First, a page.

Outlier Linguistics Wants to Demystify Chinese Characters for Pengyous


How often have you looked up the radicals for a Chinese character in order to help you understand and memorize a new vocab word, only to realize the radicals don’t seem logical?  For example, how does sheep+ big= beautiful (羊+ 大= 美) ? Because Chinese characters have changed so much through history, simply knowing the modern radicals is often not enough to understand a character.

These were the issues the founders of Outlier Linguistics—a new Chinese language-learning app currently in development—sought to solve. Here is an example of how美 is defined by Outlier Linguistics:

The core Outliers Linguistics team, Ash Henson, Christian Schmidt, and John Renfroe, collectively share 27 years of living and learning in Chinese speaking countries. They have broken down hard to interpret Chinese linguistic and paleographic texts to find the aspects of characters that make memorizing a character easier for new learners.

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An example of the evolution of a Chinese character.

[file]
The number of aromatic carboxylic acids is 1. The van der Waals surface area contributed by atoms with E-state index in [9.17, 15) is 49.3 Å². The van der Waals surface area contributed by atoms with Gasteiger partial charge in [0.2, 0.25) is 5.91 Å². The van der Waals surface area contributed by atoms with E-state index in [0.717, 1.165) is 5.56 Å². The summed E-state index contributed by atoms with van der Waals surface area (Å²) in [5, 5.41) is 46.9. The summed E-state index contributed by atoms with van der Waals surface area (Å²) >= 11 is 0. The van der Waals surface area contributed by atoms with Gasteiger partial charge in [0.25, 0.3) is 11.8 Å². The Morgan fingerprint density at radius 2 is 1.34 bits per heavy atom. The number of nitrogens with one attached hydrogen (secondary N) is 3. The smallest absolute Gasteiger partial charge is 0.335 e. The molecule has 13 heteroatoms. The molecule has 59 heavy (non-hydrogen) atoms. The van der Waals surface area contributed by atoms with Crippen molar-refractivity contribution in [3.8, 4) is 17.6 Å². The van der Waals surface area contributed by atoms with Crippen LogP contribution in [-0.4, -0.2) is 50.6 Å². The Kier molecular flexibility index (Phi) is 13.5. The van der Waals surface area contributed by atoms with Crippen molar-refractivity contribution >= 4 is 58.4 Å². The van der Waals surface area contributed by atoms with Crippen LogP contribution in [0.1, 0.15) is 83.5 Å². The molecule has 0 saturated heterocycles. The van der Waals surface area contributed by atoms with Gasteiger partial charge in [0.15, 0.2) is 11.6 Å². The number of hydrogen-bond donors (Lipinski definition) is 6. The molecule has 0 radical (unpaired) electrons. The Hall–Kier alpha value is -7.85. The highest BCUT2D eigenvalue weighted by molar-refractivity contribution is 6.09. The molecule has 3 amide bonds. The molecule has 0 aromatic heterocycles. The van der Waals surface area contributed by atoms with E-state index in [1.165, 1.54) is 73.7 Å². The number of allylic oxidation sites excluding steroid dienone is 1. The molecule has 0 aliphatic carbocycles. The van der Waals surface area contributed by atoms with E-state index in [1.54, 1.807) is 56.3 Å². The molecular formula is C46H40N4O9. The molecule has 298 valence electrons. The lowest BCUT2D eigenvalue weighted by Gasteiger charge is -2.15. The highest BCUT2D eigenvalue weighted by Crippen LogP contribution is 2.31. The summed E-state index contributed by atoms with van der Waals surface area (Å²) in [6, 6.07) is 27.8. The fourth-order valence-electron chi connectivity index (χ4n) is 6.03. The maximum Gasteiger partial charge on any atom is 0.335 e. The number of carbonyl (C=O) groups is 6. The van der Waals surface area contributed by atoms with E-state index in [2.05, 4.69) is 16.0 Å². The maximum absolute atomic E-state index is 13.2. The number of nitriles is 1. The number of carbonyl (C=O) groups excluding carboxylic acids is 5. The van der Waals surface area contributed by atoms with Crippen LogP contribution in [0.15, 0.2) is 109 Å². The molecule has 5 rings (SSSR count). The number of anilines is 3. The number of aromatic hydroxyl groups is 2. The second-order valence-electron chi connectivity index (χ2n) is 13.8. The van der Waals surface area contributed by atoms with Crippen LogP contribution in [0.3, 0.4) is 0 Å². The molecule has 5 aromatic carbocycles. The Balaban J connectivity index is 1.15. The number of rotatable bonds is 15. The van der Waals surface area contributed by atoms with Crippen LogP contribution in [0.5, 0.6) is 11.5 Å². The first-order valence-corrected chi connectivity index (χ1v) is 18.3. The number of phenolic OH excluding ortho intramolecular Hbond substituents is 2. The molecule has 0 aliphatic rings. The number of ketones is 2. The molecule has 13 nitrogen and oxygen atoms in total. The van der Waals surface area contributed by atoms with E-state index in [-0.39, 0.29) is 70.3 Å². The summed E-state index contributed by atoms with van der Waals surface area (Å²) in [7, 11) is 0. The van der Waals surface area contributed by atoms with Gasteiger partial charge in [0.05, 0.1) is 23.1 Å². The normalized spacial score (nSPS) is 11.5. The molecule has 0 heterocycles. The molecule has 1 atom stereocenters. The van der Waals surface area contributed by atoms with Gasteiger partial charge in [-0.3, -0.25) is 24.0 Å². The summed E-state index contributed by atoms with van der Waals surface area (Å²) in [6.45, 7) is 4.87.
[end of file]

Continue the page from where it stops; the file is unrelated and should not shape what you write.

Learning Chinese can be frustrating for foreigners because some of the meaning of characters has been lost throughout history. Until now, understanding the etymology of characters has been way too difficult and time consuming for Chinese language learners, so we rely on rote memorization. In the long run, the lack of cultural context and meaning behind the basic components of Chinese characters makes the language more challenging. That’s the beauty of Outlier Linguistics—they are doing the hard work of bringing to light the cultural context behind each character.

The app is currently in development, and will be funded through a Kickstarter campaign. They are close to reaching this goal, and even small contributions give you special access to the app and future versions/updates!

Those familiar with Pleco can attest to how big a difference having a wealth of knowledge available on a smartphone makes learning Chinese or functioning in China. Outlier Linguistics can potentially make memorizing Chinese characters much easier, something those of us at Project Pengyou are very excited about!

Credit to Sinosplice and Tech in Asia,  Outlier Linguistics and  Emily Haile for the images, and Tech in Asia for the featured image.